I suggest you spend some time learning how to make unusual Christmas toys called Temari Balls.
- mouline threads or fine cotton yarn (Iris, Rosa trademark, and so on);
- metallized threads;
- threads for base;
- narrow stripes of fabric;
- long needle with large eye;
- Kinder Surprise or overshoes container;
- a few seed beads, pieces of rice or other filling for our «rattle».
There are some tutorials on Livemaster about how to make a Temari Base and embroider the kiku pattern, but I decided to describe the process from the very beginning to an end the way I do it myself as everyone has own favourite methods and nuances :)
1. You can make a Temari base by different methods. One would make it completely of fabric scraps, another would use a 3.5-4.5 cm ball of foam plastic. I prefer «rattles». For that, several seed beads are put inside a container.
Then evenly wrap up the heart with fabric stripes of 1.5-2 cm width.
Cloth stripes may be unequal and of different length. It’s good when the cloth is stretching: it covers the ball tighter and makes its surface smoother. It’s good when the fabric colour of the upper layer matches Temari threads.
2.After that, wrap up the ball with threads evenly. These may be simple sewing threads, like fine acrylic yarn.
It’s important that the threads are thin, then the base would be smooth and provide a proper surface for embroidery. The size is up to you. I usually make it of 5-6 cm diameter.
3. Line pattern
Insert a pin into the ball. Take a narrow strip of paper, cut out an angle at the edge of the strip close to its end. Hook it at the pin and wrap around the ball along its central line.
Fold the strip in the place where it meets the pin. Cut out an angle in the place of the fold. The space between the angles should be divided in two and each of the parts in two again. So, make 3 more angles.
Hook the strip at the pin and wrap it around the ball again.
Stuck other pins into each of the edges. Thus, 2 poles and 2 points on the equator are pinned. Leave only one pin hooked and turn the strip athwart to the first meridian. Mark 2 more points of the equator. Then check if all is symmetrized. Re-pin the points, if necessary.
Now make the marking with threads. If you don’t want the marks to be seen on the ready item, take threads of a similar colour. It is important that you still could distinguish the threads on the ball. Such marking can also be an element of your pattern; one could use, for example, fine metallized thread.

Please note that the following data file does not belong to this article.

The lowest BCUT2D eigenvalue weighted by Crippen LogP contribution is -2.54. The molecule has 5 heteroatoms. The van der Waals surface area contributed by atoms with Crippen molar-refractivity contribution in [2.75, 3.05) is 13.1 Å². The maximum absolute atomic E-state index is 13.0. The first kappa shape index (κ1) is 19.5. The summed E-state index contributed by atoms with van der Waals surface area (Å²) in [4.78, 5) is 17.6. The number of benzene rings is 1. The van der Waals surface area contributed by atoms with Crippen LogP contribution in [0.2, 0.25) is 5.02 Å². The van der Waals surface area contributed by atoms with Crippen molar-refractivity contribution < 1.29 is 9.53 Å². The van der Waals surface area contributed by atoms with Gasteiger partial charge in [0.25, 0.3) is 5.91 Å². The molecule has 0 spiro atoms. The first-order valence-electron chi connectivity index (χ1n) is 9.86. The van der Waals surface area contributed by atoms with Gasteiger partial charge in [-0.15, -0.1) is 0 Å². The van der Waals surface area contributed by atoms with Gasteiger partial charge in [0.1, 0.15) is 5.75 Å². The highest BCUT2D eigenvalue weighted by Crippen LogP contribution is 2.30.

Insert the needle at the distance of 2-2.5 cm from a pole and pull it up out of the pole.
The knot should remain between the threads of the base. Wrap the thread around the ball along the pointed meridians, fix it on the poles.
Divide the appeared sectors in two once again (you can pin them by eye). Thus, 8 rays should branch out from each pole at the same distance.
Wrap the equator fixing your thread in two points. You needn’t knot the thread, just pull it up 3-4 cm higher from the last stitch and cut it off. Take the pins away.
As threads consumption is not large, you can use remains of thread hanks. 4-5 shades would be enough. If you want your ball shine, add metallized thread.
If you’ll embroider with mouline, see that your thread isn’t twisted, make sure you’ve straightened it — then your work will be smooth. As dry fingers won’t do it right, prepare a wet cotton disk in advance.
Insert the needle 2-3 cm from a pole. Pull it up 0.5 cm at the left from a meridian.
Fix the knot inside the ball. Go to the next meridian moving to the right. In your mind, divide the distance from the pole to the equator into three parts and fix your thread at ⅓ from the equator; for that, insert the needle at the right of the marking line.
Then move to the next meridien and repeat all steps.
A four-pointed star should come out.
At the last step, pull the needle up near a meridian which is found to the left and stitch the second star.
Take a thread of a different colour and do all the same, but this time stitch closer to the first row.
Make 7-8 rows this way.
Then pull up your thread and embroider a little star on the top.
Do the same with the opposite pole. You can keep to the usual order of threads or change it.
Then wind a thread 2-3 times around the equator and fix it in two opposite points. Make a loop on one of them — you’ll use it for hanging.